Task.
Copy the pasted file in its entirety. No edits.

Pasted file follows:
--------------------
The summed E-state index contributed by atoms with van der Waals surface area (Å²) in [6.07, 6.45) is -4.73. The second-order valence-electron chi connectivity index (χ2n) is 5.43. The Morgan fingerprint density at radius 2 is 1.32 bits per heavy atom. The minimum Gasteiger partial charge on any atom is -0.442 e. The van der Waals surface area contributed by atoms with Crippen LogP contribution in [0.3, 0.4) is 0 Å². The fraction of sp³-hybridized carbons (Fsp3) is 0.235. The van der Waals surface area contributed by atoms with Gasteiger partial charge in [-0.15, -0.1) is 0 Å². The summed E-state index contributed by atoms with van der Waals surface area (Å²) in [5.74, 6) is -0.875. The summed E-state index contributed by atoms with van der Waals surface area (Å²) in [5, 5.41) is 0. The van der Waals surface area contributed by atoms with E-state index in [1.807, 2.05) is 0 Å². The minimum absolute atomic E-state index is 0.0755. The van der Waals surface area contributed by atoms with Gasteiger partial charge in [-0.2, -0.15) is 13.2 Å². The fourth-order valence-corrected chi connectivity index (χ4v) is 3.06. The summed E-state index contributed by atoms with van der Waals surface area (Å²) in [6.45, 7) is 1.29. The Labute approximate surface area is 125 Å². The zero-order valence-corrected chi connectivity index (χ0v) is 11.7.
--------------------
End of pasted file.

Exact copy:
The summed E-state index contributed by atoms with van der Waals surface area (Å²) in [6.07, 6.45) is -4.73. The second-order valence-electron chi connectivity index (χ2n) is 5.43. The Morgan fingerprint density at radius 2 is 1.32 bits per heavy atom. The minimum Gasteiger partial charge on any atom is -0.442 e. The van der Waals surface area contributed by atoms with Crippen LogP contribution in [0.3, 0.4) is 0 Å². The fraction of sp³-hybridized carbons (Fsp3) is 0.235. The van der Waals surface area contributed by atoms with Gasteiger partial charge in [-0.15, -0.1) is 0 Å². The summed E-state index contributed by atoms with van der Waals surface area (Å²) in [5.74, 6) is -0.875. The summed E-state index contributed by atoms with van der Waals surface area (Å²) in [5, 5.41) is 0. The van der Waals surface area contributed by atoms with E-state index in [1.807, 2.05) is 0 Å². The minimum absolute atomic E-state index is 0.0755. The van der Waals surface area contributed by atoms with Gasteiger partial charge in [-0.2, -0.15) is 13.2 Å². The fourth-order valence-corrected chi connectivity index (χ4v) is 3.06. The summed E-state index contributed by atoms with van der Waals surface area (Å²) in [6.45, 7) is 1.29. The Labute approximate surface area is 125 Å². The zero-order valence-corrected chi connectivity index (χ0v) is 11.7.